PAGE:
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Do there exist two 128-bit values that hash to each other?

Find (X,Y) such that md5(X) = Y and md5(Y) = X

can they be found without brute force?

For extra credit: Am I allowed to make up the term "md5-itive inverse identity?"

The solution set will be sparse, if not empty.

For your LOL's today, here ya go:


MD5 Fixed Point
MD5 Hash Collisions

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The first question has been discussed at length here and on XKCD forums. The second question prevents this from being a duplicate. – Bill the Lizard Jun 3 '09 at 19:20
And here is perhaps the first non-comic link to XKCD on Stack Overflow. – Bill the Lizard Jun 3 '09 at 19:21
@Bill the Lizard: It's xkcd, not XKCD ;-) – Zifre Jun 18 '09 at 16:10
@Mechanicalsnail I don't believe Question 2 is a duplicate of… It is the search for two 128-bit numbers where the md5 operation acts as an inverse. For example, the values '1.618' and '0.618' (golden ratio) and the operation '1/x' – FlipMcF Jul 16 '13 at 22:18

(Both answers were found while reading this link)...

To answer question (1), consider the following:

Brute forcing all md5(x)=x means checking 2.4x10^38 values. My quick test implementation can test some 2.3x10^9 values per hour, meaning it would take almost exactly 10^29 hours to brute force it. Let's say I get a million people to help me out, then we're down to 10^23 years.. And let's say the algorithm gets a million times faster with some clever optimization, and we're down to 10^17 years. And let's pretend computers get a million times faster over night, and we're down to 10^11 years, which is significantly longer than the universe has existed for.

I would imagine the above could be culled faster with some smart force algorithm†.

To answer question (2), the following two blocks have the same md5 hash:

d131dd02c5e6eec4693d9a0698aff95c 2fcab58712467eab4004583eb8fb7f89
55ad340609f4b30283e488832571415a 085125e8f7cdc99fd91dbdf280373c5b
d8823e3156348f5bae6dacd436c919c6 dd53e2b487da03fd02396306d248cda0
e99f33420f577ee8ce54b67080a80d1e c69821bcb6a8839396f9652b6ff72a70


d131dd02c5e6eec4693d9a0698aff95c 2fcab50712467eab4004583eb8fb7f89
55ad340609f4b30283e4888325f1415a 085125e8f7cdc99fd91dbd7280373c5b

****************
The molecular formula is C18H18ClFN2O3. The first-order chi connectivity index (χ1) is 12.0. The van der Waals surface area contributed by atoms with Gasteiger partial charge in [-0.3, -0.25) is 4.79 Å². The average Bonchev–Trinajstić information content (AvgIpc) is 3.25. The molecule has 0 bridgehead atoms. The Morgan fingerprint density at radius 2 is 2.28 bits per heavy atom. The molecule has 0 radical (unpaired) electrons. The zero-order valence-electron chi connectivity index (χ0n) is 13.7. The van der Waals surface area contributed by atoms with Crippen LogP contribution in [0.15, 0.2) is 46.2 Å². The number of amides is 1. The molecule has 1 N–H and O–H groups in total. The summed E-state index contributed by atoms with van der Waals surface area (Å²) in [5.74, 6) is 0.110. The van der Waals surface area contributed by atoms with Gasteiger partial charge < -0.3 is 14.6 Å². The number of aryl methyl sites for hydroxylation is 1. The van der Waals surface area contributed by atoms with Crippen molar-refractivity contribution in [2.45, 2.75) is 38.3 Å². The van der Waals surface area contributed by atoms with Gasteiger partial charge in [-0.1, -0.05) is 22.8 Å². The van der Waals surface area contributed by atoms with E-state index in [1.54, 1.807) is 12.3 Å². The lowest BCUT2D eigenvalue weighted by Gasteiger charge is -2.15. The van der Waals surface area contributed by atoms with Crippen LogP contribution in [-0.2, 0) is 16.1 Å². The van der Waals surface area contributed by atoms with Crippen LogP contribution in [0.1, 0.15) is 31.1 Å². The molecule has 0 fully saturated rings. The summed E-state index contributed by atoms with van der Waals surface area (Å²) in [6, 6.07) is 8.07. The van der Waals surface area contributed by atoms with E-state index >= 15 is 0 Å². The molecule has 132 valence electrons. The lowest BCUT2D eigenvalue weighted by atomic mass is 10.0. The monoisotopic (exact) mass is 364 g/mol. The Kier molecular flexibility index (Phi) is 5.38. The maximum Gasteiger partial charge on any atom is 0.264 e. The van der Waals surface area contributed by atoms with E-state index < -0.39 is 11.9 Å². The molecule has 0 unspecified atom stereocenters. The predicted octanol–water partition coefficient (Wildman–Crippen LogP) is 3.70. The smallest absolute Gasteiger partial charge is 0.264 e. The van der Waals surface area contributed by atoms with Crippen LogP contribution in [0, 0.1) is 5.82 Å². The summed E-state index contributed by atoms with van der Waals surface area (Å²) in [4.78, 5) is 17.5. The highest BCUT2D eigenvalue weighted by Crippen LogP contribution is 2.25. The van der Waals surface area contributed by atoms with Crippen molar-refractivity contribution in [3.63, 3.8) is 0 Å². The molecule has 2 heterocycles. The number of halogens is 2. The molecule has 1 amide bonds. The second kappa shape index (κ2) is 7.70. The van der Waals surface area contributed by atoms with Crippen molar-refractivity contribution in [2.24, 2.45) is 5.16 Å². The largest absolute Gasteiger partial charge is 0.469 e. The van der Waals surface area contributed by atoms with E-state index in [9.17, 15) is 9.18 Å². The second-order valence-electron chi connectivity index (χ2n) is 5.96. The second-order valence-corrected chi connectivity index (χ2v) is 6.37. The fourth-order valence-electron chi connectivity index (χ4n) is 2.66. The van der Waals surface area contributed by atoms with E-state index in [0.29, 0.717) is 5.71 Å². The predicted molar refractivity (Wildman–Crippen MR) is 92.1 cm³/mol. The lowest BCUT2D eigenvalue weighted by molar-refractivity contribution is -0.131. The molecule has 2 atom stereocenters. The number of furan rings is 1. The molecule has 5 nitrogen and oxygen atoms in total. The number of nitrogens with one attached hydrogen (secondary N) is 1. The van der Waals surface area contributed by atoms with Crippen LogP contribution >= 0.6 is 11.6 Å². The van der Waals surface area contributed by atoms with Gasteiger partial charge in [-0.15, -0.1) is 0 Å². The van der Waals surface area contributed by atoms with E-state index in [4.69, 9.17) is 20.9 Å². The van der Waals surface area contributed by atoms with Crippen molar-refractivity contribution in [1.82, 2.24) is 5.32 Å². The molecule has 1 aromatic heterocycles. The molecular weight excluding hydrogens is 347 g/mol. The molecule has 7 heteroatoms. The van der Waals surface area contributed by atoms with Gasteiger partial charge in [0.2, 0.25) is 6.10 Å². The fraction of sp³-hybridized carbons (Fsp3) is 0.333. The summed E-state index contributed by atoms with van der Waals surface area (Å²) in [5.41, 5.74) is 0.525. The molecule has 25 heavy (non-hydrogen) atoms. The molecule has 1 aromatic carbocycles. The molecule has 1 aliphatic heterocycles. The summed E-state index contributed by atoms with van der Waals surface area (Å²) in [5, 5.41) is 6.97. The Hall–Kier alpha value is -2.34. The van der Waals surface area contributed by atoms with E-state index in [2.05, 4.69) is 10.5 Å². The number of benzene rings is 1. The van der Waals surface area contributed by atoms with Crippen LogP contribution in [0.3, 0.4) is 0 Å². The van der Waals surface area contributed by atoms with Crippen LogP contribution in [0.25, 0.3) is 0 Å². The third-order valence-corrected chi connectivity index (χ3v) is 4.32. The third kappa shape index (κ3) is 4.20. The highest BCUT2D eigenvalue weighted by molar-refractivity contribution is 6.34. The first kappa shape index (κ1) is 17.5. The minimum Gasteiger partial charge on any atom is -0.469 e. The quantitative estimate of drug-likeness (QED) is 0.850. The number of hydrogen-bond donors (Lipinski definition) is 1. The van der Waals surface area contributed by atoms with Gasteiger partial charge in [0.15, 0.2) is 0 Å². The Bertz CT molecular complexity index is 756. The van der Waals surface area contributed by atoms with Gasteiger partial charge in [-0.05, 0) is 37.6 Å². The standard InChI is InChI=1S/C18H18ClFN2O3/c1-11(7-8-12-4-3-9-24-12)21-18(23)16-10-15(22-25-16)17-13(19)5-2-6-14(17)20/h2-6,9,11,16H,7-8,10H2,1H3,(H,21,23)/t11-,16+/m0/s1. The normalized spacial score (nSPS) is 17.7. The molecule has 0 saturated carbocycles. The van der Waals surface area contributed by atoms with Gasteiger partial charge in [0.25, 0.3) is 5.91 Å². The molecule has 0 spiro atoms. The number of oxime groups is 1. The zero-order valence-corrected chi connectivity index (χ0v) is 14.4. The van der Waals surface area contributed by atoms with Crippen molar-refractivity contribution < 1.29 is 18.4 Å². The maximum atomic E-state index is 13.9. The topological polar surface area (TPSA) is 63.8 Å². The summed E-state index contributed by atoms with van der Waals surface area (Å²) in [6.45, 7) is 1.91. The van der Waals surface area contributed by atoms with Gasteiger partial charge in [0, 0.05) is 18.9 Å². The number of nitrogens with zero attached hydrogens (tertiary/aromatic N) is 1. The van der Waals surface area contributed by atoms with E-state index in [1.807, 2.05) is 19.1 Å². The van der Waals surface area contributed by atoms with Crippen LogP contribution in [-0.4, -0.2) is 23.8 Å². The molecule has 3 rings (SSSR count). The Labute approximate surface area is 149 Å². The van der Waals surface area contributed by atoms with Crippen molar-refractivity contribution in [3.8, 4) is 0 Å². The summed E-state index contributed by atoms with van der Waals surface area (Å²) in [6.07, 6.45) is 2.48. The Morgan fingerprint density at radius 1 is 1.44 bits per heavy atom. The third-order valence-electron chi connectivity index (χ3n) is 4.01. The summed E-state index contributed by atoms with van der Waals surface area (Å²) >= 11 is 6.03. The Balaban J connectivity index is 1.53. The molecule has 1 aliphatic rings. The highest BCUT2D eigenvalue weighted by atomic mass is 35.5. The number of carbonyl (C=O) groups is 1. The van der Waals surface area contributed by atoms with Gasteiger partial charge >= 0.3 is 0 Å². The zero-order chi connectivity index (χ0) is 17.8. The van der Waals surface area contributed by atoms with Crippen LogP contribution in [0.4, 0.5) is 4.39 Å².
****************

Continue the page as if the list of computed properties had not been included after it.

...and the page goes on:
d8823e3156348f5bae6dacd436c919c6 dd53e23487da03fd02396306d248cda0
e99f33420f577ee8ce54b67080280d1e c69821bcb6a8839396f965ab6ff72a70

6 bytes differ between the two blocks (bytes 39, 91, 119, 167, 219, and 247), and the hash is 79054025255fb1a26e4bc422aef54eb4. I would imagine the blocks were discovered by some kind of smart force algorithm†, though I don't know for sure.

†: brute force taking into account the analyzed weaknesses of md5

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Question 2 not answered... you answered md5(X) = Y and md5(X') = Y Question 2 is find (X,Y) such that md5(X) = Y and md5(Y) = X (or prove that the solution set it empty) – FlipMcF Jul 16 '13 at 23:18

This is not the same as the Kember Identity Search.

Consider the differences of the following cases:

md5(X) == X

For this to be true, X must be a 128-bit value.

This is not the same as the following:

bin2hex(md5('string')) == 'string'

Which is what the Kember Identity Search is actually seeking. If you take a look at any of the search implementations on their site, you can easily see that they are working with 32-character strings, not with 128-bit numbers, as the input to the md5 function, and thus are not seeking md5(X) == X.

I am not the first to point this out either, you might find This Article Directly Targeting The "Kember Identity" by Kris Thompson enlightening.

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